“Any vaccine when it comes out there's some trepidation about the side effects … the early data we know is there's no serious adverse effects,” he said.
Kumar believes that hospitals could begin receiving doses between Dec. 10 and 15, although enough doses to inoculate the general public might not available until June.
Shane Lockwood, director of the Southington-Plainville Health District, which also includes Middlefield, said many of the lessons public health experts learned from the H1N1 flu and Ebola are being employed both in designing priority groups and organizing vaccine distributions. The annual flu vaccine campaigns typically prioritize the elderly, who are most at risk, however H1N1 put pregnant women at higher rates of risk, while coronavirus has put front-line workers in peril.
“While we certainly weren't hoping for a pandemic, this is not new to us,” Lockwood said, noting that they’ve done drills and yearly flu shot campaigns.“ … We do mass vaccinations such as flu all the time …I think we have very sound infrastructure to be able to do this.”
Meriden Health and Human Services Director Lea Crown said the state notified the local health districts participating in Phase 1B that they shouldn’t anticipate receiving doses of the vaccine being developed by Pfizer, which requires storage at nearly minus 100 degrees Fahrenheit. While major hospitals have acquired the dry ice freezers required to maintain those temperatures, those are largely out of reach for municipal agencies.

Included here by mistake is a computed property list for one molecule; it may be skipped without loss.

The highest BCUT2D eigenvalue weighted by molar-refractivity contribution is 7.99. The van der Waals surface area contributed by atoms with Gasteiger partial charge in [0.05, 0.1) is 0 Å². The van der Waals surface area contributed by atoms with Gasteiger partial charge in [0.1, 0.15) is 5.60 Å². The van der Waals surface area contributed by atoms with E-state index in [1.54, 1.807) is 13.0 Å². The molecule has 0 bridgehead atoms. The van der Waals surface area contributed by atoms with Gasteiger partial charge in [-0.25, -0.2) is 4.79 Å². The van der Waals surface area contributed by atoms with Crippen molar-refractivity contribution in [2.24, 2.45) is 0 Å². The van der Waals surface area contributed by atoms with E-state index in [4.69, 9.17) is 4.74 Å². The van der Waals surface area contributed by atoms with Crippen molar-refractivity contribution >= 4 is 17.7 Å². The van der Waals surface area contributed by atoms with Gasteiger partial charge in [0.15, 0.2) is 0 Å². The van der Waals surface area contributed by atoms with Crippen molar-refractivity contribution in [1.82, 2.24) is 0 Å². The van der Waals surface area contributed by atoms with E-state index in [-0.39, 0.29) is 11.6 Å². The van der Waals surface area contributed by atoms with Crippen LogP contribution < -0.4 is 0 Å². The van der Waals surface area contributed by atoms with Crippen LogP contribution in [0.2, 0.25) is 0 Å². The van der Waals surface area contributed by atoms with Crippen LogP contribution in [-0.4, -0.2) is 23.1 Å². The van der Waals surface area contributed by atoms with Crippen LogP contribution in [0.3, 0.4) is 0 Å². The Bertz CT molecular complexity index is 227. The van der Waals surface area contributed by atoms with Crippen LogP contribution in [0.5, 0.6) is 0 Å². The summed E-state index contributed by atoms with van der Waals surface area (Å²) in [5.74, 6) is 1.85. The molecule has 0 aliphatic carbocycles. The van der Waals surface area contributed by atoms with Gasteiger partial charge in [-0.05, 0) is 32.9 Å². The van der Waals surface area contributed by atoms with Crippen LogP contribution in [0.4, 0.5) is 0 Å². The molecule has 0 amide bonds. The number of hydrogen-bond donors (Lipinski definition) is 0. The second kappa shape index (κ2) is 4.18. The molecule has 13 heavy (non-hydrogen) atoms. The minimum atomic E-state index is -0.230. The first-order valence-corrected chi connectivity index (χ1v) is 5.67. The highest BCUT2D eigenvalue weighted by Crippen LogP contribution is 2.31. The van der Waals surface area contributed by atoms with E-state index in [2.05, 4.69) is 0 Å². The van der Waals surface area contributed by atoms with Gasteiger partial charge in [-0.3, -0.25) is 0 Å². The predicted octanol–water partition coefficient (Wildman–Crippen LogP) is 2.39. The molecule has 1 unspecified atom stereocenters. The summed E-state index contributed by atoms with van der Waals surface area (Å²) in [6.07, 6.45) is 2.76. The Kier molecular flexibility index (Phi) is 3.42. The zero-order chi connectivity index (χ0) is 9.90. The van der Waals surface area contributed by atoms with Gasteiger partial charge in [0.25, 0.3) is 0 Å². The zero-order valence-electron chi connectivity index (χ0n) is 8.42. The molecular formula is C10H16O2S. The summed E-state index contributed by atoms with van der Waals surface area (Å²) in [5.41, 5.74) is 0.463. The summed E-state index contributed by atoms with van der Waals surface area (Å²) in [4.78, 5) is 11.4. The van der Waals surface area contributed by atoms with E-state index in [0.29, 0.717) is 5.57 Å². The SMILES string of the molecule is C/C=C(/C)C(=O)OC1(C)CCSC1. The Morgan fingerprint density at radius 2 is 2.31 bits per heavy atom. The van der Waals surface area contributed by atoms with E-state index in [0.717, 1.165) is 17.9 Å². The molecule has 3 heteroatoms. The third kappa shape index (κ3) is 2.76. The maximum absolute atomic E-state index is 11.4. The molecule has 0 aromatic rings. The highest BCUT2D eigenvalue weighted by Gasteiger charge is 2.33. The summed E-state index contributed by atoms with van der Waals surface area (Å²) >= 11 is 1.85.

“That was a relief, that we’re not going to have to go out to purchase ultra-cold (freezers),” she said.
Instead, she’s anticipating that they’ll be receiving vaccines being tested by other companies which can be stored in the refrigerators many districts already have on hand.
While her department is in the process of acquiring new technology to keep track of vaccine dosing, Crown said Meriden already has all the staff and infrastructure needed to conduct a wide scale distribution effort. She estimates approximately 14,000 critical employees in Meriden’s region would fall into Phase 1B.
“Local public health has been drilling mass dispensing of medication for years, so we have plans in place to make this work,” she said.
Since the vaccines appear poised to be released in the midst of winter, Crown said earlier plans to conduct mass prophylaxis at drive-throughs are no longer viable. Instead the district is exploring either securing locations with adequate space and ventilation to administer the vaccines indoors or to travel to firehouses, police departments and schools to give the shots there.
“It's going to be midwinter when we get the vaccines, (so) I do not plan a drive through,” she said. “You don't want a nurse with a cold shaky hand trying to give you a vaccine.”